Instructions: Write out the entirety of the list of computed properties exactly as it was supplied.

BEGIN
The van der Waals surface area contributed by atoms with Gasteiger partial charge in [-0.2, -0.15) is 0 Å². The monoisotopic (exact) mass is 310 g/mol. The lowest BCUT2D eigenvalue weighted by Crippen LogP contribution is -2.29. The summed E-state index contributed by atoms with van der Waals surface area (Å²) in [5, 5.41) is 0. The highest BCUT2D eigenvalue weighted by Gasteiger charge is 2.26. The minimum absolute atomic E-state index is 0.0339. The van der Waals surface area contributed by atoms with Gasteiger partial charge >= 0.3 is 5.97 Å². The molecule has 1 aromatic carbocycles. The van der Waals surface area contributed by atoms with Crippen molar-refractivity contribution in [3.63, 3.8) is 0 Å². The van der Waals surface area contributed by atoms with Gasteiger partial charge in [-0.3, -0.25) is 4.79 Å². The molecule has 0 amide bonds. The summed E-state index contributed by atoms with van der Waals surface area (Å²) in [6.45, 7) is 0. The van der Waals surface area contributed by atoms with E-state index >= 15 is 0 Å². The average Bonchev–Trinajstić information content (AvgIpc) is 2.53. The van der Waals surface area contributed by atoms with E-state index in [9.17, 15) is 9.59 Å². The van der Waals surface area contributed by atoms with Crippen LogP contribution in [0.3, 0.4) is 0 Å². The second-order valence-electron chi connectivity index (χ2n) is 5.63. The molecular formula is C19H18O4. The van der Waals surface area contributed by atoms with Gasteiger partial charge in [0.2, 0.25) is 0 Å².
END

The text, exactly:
The van der Waals surface area contributed by atoms with Gasteiger partial charge in [-0.2, -0.15) is 0 Å². The monoisotopic (exact) mass is 310 g/mol. The lowest BCUT2D eigenvalue weighted by Crippen LogP contribution is -2.29. The summed E-state index contributed by atoms with van der Waals surface area (Å²) in [5, 5.41) is 0. The highest BCUT2D eigenvalue weighted by Gasteiger charge is 2.26. The minimum absolute atomic E-state index is 0.0339. The van der Waals surface area contributed by atoms with Gasteiger partial charge >= 0.3 is 5.97 Å². The molecule has 1 aromatic carbocycles. The van der Waals surface area contributed by atoms with Crippen molar-refractivity contribution in [3.63, 3.8) is 0 Å². The van der Waals surface area contributed by atoms with Gasteiger partial charge in [-0.3, -0.25) is 4.79 Å². The molecule has 0 amide bonds. The summed E-state index contributed by atoms with van der Waals surface area (Å²) in [6.45, 7) is 0. The van der Waals surface area contributed by atoms with E-state index >= 15 is 0 Å². The average Bonchev–Trinajstić information content (AvgIpc) is 2.53. The van der Waals surface area contributed by atoms with E-state index in [9.17, 15) is 9.59 Å². The van der Waals surface area contributed by atoms with Crippen LogP contribution in [0.3, 0.4) is 0 Å². The second-order valence-electron chi connectivity index (χ2n) is 5.63. The molecular formula is C19H18O4. The van der Waals surface area contributed by atoms with Gasteiger partial charge in [0.2, 0.25) is 0 Å².